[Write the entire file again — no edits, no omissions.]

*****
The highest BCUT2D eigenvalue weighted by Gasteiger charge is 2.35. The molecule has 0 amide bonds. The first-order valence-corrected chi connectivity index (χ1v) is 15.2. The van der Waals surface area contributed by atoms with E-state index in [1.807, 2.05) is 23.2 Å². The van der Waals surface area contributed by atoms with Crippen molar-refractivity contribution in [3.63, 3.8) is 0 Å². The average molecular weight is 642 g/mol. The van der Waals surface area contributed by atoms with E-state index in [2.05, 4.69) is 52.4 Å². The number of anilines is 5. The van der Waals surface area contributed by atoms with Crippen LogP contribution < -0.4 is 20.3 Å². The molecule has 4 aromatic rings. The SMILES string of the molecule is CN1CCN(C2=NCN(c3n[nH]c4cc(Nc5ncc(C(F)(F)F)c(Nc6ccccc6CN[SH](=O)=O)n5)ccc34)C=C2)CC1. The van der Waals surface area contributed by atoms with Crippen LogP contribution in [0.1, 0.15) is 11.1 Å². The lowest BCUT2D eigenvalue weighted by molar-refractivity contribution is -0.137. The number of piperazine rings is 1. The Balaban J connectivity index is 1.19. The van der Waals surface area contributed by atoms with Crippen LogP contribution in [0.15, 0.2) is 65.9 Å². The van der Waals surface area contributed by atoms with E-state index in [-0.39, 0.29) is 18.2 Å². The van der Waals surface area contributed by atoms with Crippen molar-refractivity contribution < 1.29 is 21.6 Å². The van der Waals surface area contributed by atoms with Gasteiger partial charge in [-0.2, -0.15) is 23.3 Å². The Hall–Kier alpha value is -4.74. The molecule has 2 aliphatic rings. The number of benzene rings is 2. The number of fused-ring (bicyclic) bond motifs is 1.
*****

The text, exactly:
The highest BCUT2D eigenvalue weighted by Gasteiger charge is 2.35. The molecule has 0 amide bonds. The first-order valence-corrected chi connectivity index (χ1v) is 15.2. The van der Waals surface area contributed by atoms with E-state index in [1.807, 2.05) is 23.2 Å². The van der Waals surface area contributed by atoms with Crippen molar-refractivity contribution in [3.63, 3.8) is 0 Å². The average molecular weight is 642 g/mol. The van der Waals surface area contributed by atoms with E-state index in [2.05, 4.69) is 52.4 Å². The number of anilines is 5. The van der Waals surface area contributed by atoms with Crippen LogP contribution < -0.4 is 20.3 Å². The molecule has 4 aromatic rings. The SMILES string of the molecule is CN1CCN(C2=NCN(c3n[nH]c4cc(Nc5ncc(C(F)(F)F)c(Nc6ccccc6CN[SH](=O)=O)n5)ccc34)C=C2)CC1. The van der Waals surface area contributed by atoms with Crippen LogP contribution in [0.1, 0.15) is 11.1 Å². The lowest BCUT2D eigenvalue weighted by molar-refractivity contribution is -0.137. The number of piperazine rings is 1. The Balaban J connectivity index is 1.19. The van der Waals surface area contributed by atoms with Crippen LogP contribution in [0.15, 0.2) is 65.9 Å². The van der Waals surface area contributed by atoms with E-state index in [-0.39, 0.29) is 18.2 Å². The van der Waals surface area contributed by atoms with Crippen molar-refractivity contribution < 1.29 is 21.6 Å². The van der Waals surface area contributed by atoms with Gasteiger partial charge in [-0.2, -0.15) is 23.3 Å². The Hall–Kier alpha value is -4.74. The molecule has 2 aliphatic rings. The number of benzene rings is 2. The number of fused-ring (bicyclic) bond motifs is 1.